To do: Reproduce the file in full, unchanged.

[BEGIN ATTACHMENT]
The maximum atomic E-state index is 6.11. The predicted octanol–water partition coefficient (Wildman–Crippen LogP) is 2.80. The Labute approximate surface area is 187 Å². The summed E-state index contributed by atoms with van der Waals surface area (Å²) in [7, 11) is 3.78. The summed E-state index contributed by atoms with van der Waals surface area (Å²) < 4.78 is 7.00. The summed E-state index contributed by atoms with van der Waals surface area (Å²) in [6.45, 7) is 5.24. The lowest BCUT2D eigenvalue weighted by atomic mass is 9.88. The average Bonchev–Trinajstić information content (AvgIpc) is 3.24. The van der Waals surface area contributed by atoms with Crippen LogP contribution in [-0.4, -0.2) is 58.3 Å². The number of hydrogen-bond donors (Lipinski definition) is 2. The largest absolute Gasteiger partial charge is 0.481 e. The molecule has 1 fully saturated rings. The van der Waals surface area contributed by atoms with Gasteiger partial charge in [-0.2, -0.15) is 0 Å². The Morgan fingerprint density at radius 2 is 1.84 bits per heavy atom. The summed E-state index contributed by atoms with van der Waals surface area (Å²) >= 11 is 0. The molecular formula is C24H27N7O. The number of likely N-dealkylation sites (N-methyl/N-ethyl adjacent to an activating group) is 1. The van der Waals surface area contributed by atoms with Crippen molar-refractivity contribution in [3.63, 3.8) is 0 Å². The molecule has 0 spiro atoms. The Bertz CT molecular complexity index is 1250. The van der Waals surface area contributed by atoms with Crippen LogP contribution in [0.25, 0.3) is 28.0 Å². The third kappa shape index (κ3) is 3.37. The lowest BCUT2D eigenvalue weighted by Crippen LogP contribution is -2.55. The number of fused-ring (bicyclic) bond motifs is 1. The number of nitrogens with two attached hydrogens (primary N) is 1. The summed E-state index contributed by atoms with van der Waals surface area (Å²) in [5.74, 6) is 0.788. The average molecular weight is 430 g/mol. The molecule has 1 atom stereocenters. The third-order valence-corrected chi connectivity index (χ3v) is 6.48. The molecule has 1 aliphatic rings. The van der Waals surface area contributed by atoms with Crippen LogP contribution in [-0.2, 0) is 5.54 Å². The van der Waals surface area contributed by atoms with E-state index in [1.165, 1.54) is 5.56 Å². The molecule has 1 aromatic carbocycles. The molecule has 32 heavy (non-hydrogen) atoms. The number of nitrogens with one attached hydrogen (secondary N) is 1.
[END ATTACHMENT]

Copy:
The maximum atomic E-state index is 6.11. The predicted octanol–water partition coefficient (Wildman–Crippen LogP) is 2.80. The Labute approximate surface area is 187 Å². The summed E-state index contributed by atoms with van der Waals surface area (Å²) in [7, 11) is 3.78. The summed E-state index contributed by atoms with van der Waals surface area (Å²) < 4.78 is 7.00. The summed E-state index contributed by atoms with van der Waals surface area (Å²) in [6.45, 7) is 5.24. The lowest BCUT2D eigenvalue weighted by atomic mass is 9.88. The average Bonchev–Trinajstić information content (AvgIpc) is 3.24. The van der Waals surface area contributed by atoms with Crippen LogP contribution in [-0.4, -0.2) is 58.3 Å². The number of hydrogen-bond donors (Lipinski definition) is 2. The largest absolute Gasteiger partial charge is 0.481 e. The molecule has 1 fully saturated rings. The van der Waals surface area contributed by atoms with Gasteiger partial charge in [-0.2, -0.15) is 0 Å². The Morgan fingerprint density at radius 2 is 1.84 bits per heavy atom. The summed E-state index contributed by atoms with van der Waals surface area (Å²) >= 11 is 0. The molecular formula is C24H27N7O. The number of likely N-dealkylation sites (N-methyl/N-ethyl adjacent to an activating group) is 1. The van der Waals surface area contributed by atoms with Crippen molar-refractivity contribution in [3.63, 3.8) is 0 Å². The molecule has 0 spiro atoms. The Bertz CT molecular complexity index is 1250. The van der Waals surface area contributed by atoms with Crippen LogP contribution in [0.25, 0.3) is 28.0 Å². The third kappa shape index (κ3) is 3.37. The lowest BCUT2D eigenvalue weighted by Crippen LogP contribution is -2.55. The number of fused-ring (bicyclic) bond motifs is 1. The number of nitrogens with two attached hydrogens (primary N) is 1. The summed E-state index contributed by atoms with van der Waals surface area (Å²) in [5.74, 6) is 0.788. The average molecular weight is 430 g/mol. The molecule has 1 atom stereocenters. The third-order valence-corrected chi connectivity index (χ3v) is 6.48. The molecule has 1 aliphatic rings. The van der Waals surface area contributed by atoms with Crippen LogP contribution in [-0.2, 0) is 5.54 Å². The van der Waals surface area contributed by atoms with E-state index in [1.165, 1.54) is 5.56 Å². The molecule has 1 aromatic carbocycles. The molecule has 32 heavy (non-hydrogen) atoms. The number of nitrogens with one attached hydrogen (secondary N) is 1.